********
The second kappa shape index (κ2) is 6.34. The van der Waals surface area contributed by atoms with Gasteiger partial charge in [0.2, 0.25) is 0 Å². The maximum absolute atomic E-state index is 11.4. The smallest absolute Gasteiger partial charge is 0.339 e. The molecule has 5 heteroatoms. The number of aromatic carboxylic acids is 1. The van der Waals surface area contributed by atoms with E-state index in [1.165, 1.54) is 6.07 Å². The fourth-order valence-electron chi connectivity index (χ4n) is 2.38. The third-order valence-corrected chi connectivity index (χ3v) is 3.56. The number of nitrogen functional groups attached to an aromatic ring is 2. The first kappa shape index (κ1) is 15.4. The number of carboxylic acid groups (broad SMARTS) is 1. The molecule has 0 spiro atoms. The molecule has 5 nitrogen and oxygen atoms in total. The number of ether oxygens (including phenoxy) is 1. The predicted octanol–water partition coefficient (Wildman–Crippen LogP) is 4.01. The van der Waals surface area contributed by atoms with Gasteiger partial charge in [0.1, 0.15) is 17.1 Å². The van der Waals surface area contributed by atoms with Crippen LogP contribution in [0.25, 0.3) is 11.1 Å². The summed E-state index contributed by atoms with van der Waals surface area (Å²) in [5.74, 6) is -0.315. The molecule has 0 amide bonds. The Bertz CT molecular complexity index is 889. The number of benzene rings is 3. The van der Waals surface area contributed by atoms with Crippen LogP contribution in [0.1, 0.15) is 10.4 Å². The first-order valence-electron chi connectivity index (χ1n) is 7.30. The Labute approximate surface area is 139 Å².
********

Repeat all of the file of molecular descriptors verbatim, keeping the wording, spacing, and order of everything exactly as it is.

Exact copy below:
The second kappa shape index (κ2) is 6.34. The van der Waals surface area contributed by atoms with Gasteiger partial charge in [0.2, 0.25) is 0 Å². The maximum absolute atomic E-state index is 11.4. The smallest absolute Gasteiger partial charge is 0.339 e. The molecule has 5 heteroatoms. The number of aromatic carboxylic acids is 1. The van der Waals surface area contributed by atoms with E-state index in [1.165, 1.54) is 6.07 Å². The fourth-order valence-electron chi connectivity index (χ4n) is 2.38. The third-order valence-corrected chi connectivity index (χ3v) is 3.56. The number of nitrogen functional groups attached to an aromatic ring is 2. The first kappa shape index (κ1) is 15.4. The number of carboxylic acid groups (broad SMARTS) is 1. The molecule has 0 spiro atoms. The molecule has 5 nitrogen and oxygen atoms in total. The number of ether oxygens (including phenoxy) is 1. The predicted octanol–water partition coefficient (Wildman–Crippen LogP) is 4.01. The van der Waals surface area contributed by atoms with Gasteiger partial charge in [0.1, 0.15) is 17.1 Å². The van der Waals surface area contributed by atoms with Crippen LogP contribution in [0.25, 0.3) is 11.1 Å². The summed E-state index contributed by atoms with van der Waals surface area (Å²) in [5.74, 6) is -0.315. The molecule has 0 amide bonds. The Bertz CT molecular complexity index is 889. The number of benzene rings is 3. The van der Waals surface area contributed by atoms with Crippen LogP contribution in [0.1, 0.15) is 10.4 Å². The first-order valence-electron chi connectivity index (χ1n) is 7.30. The Labute approximate surface area is 139 Å².